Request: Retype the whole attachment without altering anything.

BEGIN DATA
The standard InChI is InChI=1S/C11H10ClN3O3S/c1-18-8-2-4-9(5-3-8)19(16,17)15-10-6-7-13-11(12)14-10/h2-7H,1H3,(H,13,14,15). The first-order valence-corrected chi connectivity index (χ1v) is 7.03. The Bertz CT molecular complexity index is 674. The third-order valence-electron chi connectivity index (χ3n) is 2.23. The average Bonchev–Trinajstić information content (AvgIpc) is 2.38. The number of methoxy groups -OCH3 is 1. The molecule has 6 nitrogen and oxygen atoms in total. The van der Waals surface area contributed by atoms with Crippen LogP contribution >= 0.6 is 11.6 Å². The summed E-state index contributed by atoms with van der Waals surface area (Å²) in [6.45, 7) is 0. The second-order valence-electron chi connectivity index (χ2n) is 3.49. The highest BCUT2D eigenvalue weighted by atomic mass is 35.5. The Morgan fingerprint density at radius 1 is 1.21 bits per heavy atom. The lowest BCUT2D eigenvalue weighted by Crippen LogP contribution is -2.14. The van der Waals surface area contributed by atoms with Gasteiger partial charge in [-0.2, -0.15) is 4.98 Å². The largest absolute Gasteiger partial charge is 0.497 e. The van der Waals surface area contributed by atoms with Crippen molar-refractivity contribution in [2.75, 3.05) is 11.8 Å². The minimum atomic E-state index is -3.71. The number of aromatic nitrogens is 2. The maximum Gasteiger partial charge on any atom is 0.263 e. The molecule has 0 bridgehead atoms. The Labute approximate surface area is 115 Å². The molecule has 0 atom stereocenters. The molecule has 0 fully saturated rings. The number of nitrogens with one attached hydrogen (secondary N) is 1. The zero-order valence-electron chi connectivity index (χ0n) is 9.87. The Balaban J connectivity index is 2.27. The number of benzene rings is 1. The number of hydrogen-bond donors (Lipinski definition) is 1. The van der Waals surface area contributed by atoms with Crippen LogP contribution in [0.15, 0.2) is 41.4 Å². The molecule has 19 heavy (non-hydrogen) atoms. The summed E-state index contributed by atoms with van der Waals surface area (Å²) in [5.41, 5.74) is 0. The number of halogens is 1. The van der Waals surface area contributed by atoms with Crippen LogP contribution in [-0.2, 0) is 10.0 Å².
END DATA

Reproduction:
The standard InChI is InChI=1S/C11H10ClN3O3S/c1-18-8-2-4-9(5-3-8)19(16,17)15-10-6-7-13-11(12)14-10/h2-7H,1H3,(H,13,14,15). The first-order valence-corrected chi connectivity index (χ1v) is 7.03. The Bertz CT molecular complexity index is 674. The third-order valence-electron chi connectivity index (χ3n) is 2.23. The average Bonchev–Trinajstić information content (AvgIpc) is 2.38. The number of methoxy groups -OCH3 is 1. The molecule has 6 nitrogen and oxygen atoms in total. The van der Waals surface area contributed by atoms with Crippen LogP contribution >= 0.6 is 11.6 Å². The summed E-state index contributed by atoms with van der Waals surface area (Å²) in [6.45, 7) is 0. The second-order valence-electron chi connectivity index (χ2n) is 3.49. The highest BCUT2D eigenvalue weighted by atomic mass is 35.5. The Morgan fingerprint density at radius 1 is 1.21 bits per heavy atom. The lowest BCUT2D eigenvalue weighted by Crippen LogP contribution is -2.14. The van der Waals surface area contributed by atoms with Gasteiger partial charge in [-0.2, -0.15) is 4.98 Å². The largest absolute Gasteiger partial charge is 0.497 e. The van der Waals surface area contributed by atoms with Crippen molar-refractivity contribution in [2.75, 3.05) is 11.8 Å². The minimum atomic E-state index is -3.71. The number of aromatic nitrogens is 2. The maximum Gasteiger partial charge on any atom is 0.263 e. The molecule has 0 bridgehead atoms. The Labute approximate surface area is 115 Å². The molecule has 0 atom stereocenters. The molecule has 0 fully saturated rings. The number of nitrogens with one attached hydrogen (secondary N) is 1. The zero-order valence-electron chi connectivity index (χ0n) is 9.87. The Balaban J connectivity index is 2.27. The number of benzene rings is 1. The number of hydrogen-bond donors (Lipinski definition) is 1. The van der Waals surface area contributed by atoms with Crippen LogP contribution in [0.15, 0.2) is 41.4 Å². The molecule has 19 heavy (non-hydrogen) atoms. The summed E-state index contributed by atoms with van der Waals surface area (Å²) in [5.41, 5.74) is 0. The number of halogens is 1. The van der Waals surface area contributed by atoms with Crippen LogP contribution in [-0.2, 0) is 10.0 Å².